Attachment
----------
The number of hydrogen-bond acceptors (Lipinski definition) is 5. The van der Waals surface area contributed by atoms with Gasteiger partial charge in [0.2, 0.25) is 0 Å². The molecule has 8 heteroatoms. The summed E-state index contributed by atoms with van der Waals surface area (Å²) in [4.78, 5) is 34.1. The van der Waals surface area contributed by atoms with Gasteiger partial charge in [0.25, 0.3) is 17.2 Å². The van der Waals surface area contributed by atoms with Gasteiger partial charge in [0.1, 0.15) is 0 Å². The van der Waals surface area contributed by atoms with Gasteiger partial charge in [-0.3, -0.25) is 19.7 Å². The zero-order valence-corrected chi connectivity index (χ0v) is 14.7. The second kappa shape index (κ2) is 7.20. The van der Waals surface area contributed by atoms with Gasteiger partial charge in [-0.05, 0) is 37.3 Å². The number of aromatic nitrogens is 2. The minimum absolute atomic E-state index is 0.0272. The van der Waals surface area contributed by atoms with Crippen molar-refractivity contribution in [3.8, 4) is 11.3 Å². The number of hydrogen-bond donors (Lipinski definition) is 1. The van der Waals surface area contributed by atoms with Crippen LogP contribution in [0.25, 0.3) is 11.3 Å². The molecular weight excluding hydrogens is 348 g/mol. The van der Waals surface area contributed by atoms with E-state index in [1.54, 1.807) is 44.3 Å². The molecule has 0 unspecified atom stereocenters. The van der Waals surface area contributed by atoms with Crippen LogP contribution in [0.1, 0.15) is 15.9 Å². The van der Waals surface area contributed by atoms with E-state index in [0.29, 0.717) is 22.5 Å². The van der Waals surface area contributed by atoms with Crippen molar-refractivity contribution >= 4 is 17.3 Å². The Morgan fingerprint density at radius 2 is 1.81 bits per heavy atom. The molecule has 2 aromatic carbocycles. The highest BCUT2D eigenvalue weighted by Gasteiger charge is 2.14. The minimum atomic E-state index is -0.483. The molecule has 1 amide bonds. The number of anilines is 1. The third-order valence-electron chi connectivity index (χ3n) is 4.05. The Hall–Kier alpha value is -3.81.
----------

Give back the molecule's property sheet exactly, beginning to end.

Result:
The number of hydrogen-bond acceptors (Lipinski definition) is 5. The van der Waals surface area contributed by atoms with Gasteiger partial charge in [0.2, 0.25) is 0 Å². The molecule has 8 heteroatoms. The summed E-state index contributed by atoms with van der Waals surface area (Å²) in [4.78, 5) is 34.1. The van der Waals surface area contributed by atoms with Gasteiger partial charge in [0.25, 0.3) is 17.2 Å². The van der Waals surface area contributed by atoms with Gasteiger partial charge in [0.1, 0.15) is 0 Å². The van der Waals surface area contributed by atoms with Gasteiger partial charge in [-0.3, -0.25) is 19.7 Å². The zero-order valence-corrected chi connectivity index (χ0v) is 14.7. The second kappa shape index (κ2) is 7.20. The van der Waals surface area contributed by atoms with Gasteiger partial charge in [-0.05, 0) is 37.3 Å². The number of aromatic nitrogens is 2. The minimum absolute atomic E-state index is 0.0272. The van der Waals surface area contributed by atoms with Crippen molar-refractivity contribution in [3.8, 4) is 11.3 Å². The number of hydrogen-bond donors (Lipinski definition) is 1. The van der Waals surface area contributed by atoms with Crippen LogP contribution in [0.25, 0.3) is 11.3 Å². The molecular weight excluding hydrogens is 348 g/mol. The van der Waals surface area contributed by atoms with E-state index in [1.54, 1.807) is 44.3 Å². The molecule has 0 unspecified atom stereocenters. The van der Waals surface area contributed by atoms with Crippen LogP contribution in [0.1, 0.15) is 15.9 Å². The van der Waals surface area contributed by atoms with E-state index in [0.29, 0.717) is 22.5 Å². The van der Waals surface area contributed by atoms with Crippen molar-refractivity contribution >= 4 is 17.3 Å². The Morgan fingerprint density at radius 2 is 1.81 bits per heavy atom. The molecule has 2 aromatic carbocycles. The highest BCUT2D eigenvalue weighted by Gasteiger charge is 2.14. The minimum atomic E-state index is -0.483. The molecule has 1 amide bonds. The number of anilines is 1. The third-order valence-electron chi connectivity index (χ3n) is 4.05. The Hall–Kier alpha value is -3.81.